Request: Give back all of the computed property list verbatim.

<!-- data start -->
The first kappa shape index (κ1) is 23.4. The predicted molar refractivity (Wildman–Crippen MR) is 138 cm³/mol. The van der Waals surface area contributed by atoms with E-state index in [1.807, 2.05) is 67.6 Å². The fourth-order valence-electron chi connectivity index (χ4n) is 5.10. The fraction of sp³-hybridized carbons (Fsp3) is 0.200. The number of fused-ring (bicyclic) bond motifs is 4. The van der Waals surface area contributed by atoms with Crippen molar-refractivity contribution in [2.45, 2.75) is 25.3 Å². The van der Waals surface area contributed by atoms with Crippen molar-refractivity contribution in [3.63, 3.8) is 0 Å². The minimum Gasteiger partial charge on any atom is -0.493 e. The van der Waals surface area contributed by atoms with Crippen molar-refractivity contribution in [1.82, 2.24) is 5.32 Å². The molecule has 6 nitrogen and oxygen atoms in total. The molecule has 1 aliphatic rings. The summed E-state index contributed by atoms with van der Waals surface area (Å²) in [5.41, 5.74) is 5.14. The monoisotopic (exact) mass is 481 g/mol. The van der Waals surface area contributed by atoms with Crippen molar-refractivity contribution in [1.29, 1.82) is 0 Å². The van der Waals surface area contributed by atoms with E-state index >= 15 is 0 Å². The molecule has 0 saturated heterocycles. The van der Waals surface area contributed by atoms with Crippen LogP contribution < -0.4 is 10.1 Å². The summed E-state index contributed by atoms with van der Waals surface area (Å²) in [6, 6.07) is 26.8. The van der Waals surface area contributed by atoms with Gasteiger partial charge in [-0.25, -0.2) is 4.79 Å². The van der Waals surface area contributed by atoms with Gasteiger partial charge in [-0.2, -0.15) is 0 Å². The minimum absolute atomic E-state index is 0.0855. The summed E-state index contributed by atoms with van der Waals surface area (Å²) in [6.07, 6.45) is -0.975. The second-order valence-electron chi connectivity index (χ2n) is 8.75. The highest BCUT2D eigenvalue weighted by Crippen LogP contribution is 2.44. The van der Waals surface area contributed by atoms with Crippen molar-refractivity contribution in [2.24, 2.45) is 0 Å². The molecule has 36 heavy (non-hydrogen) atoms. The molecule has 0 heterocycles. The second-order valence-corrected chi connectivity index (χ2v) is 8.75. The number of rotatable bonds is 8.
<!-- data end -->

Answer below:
The first kappa shape index (κ1) is 23.4. The predicted molar refractivity (Wildman–Crippen MR) is 138 cm³/mol. The van der Waals surface area contributed by atoms with E-state index in [1.807, 2.05) is 67.6 Å². The fourth-order valence-electron chi connectivity index (χ4n) is 5.10. The fraction of sp³-hybridized carbons (Fsp3) is 0.200. The number of fused-ring (bicyclic) bond motifs is 4. The van der Waals surface area contributed by atoms with Crippen molar-refractivity contribution in [2.45, 2.75) is 25.3 Å². The van der Waals surface area contributed by atoms with Crippen molar-refractivity contribution in [3.63, 3.8) is 0 Å². The minimum Gasteiger partial charge on any atom is -0.493 e. The van der Waals surface area contributed by atoms with Crippen molar-refractivity contribution in [1.82, 2.24) is 5.32 Å². The molecule has 6 nitrogen and oxygen atoms in total. The molecule has 1 aliphatic rings. The summed E-state index contributed by atoms with van der Waals surface area (Å²) in [5.41, 5.74) is 5.14. The monoisotopic (exact) mass is 481 g/mol. The van der Waals surface area contributed by atoms with Crippen molar-refractivity contribution in [1.29, 1.82) is 0 Å². The van der Waals surface area contributed by atoms with E-state index >= 15 is 0 Å². The molecule has 0 saturated heterocycles. The van der Waals surface area contributed by atoms with Crippen LogP contribution < -0.4 is 10.1 Å². The summed E-state index contributed by atoms with van der Waals surface area (Å²) in [6, 6.07) is 26.8. The van der Waals surface area contributed by atoms with Gasteiger partial charge in [-0.25, -0.2) is 4.79 Å². The van der Waals surface area contributed by atoms with Gasteiger partial charge in [-0.2, -0.15) is 0 Å². The minimum absolute atomic E-state index is 0.0855. The summed E-state index contributed by atoms with van der Waals surface area (Å²) in [6.07, 6.45) is -0.975. The second-order valence-electron chi connectivity index (χ2n) is 8.75. The highest BCUT2D eigenvalue weighted by Crippen LogP contribution is 2.44. The van der Waals surface area contributed by atoms with Crippen molar-refractivity contribution in [2.24, 2.45) is 0 Å². The molecule has 36 heavy (non-hydrogen) atoms. The molecule has 0 heterocycles. The second-order valence-corrected chi connectivity index (χ2v) is 8.75. The number of rotatable bonds is 8.